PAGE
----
I’ve been reading with interest some of the materials David Jones and Chris Blosser posted the other day about the debates between Tom Woods and Tom Storck over economics and Catholic Social Thought. From what I can gather, one of the major areas of dispute has to do with economics status as a science, and specifically with the question of whether economic principles have any universal validity.
For Woods, there are certain economic principles (such as, say, the law of supply and demand) which are valid at all times and in all places, though of course how such principles are applied may vary (for instance, the law of supply and demand would still apply in a society with price controls; it’s just that what would be predicted by the law – shortages, black markets, etc. – would be different than where prices are set by the market). Storck, by contrast, seems to think that economic laws are historically contingent, and cites the German historical school of economics, among others, in support of his view.
I have to admit that I am more in sympathy with Woods here (big shocker). In Mere Christianity, C.S. Lewis argued against moral relativism by asking the reader to “[t]hink of a country where people were admired for running away in battle, or where a man felt proud of double crossing all the people who had been kindest to him.” In a similar vein, it’s hard for me to picture a society in which increases in the supply of a good or service make it more expensive. Perhaps, though, this is just the result of my own ideological blinders. Sure, economic principles appear to work in modern capitalist economies, but would they still hold in radically different circumstances?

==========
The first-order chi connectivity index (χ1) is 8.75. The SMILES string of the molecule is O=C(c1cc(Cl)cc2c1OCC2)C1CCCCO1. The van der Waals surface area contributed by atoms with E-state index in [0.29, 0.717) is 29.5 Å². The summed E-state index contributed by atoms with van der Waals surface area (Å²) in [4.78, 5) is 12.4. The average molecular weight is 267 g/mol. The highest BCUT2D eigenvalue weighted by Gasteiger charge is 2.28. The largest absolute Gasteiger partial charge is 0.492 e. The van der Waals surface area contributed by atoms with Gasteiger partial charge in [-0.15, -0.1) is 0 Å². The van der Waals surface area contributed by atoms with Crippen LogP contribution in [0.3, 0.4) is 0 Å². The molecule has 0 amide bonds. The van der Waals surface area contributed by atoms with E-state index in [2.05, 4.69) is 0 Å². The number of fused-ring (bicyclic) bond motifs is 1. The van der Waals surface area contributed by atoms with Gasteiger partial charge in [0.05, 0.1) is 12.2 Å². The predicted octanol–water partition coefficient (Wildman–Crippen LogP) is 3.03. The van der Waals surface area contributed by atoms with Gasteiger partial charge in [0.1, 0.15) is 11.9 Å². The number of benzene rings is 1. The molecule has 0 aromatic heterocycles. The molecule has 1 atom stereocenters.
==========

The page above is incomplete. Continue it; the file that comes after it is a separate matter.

An answer to this question can be found in R. A. Radford’s classic article The Economic Organization of a POW Camp. Radford was a prisoner of war in Germany during WWII. Economic life in the camps was greatly circumscribed, for obvious reasons. Yet over time, Radford noticed, certain features of economic life began to reassert themselves. For instance, individual prisoners were periodically issued parcels from the Red Cross, containing tinned milk, jam, butter, biscuits, bully, chocolate, sugar, and cigarettes. This led to trade among the prisoners for various items (as some prisoners would prefer chocolate to biscuits or visa versa), which soon developed into set rates of exchange and eventually a single item (cigarettes) being used as currency. From there all sorts of familiar economic phenomenon reappeared, such as inflation (when a new shipment arrived), speculation, arbitrage, and so forth. I really cannot recommend the article highly enough, and it is amazing to see such a range of basic economic principles validated in such an unusual environment.
Of course, the solders in Radford’s POW camp where raised in a market system, and so one could argue that it was social conditioning, rather than any universally valid economic law, that explains what happened in the POW camp, much as a feminist might try to argue that any apparent differences in personality or interest between boys and girls is due to social conditioning rather than differences between the sexes. At the very least, though, Radford’s article suggests that, even if economic principles are historically contingent, they are so ingrained in our society that practically speaking we are stuck with them.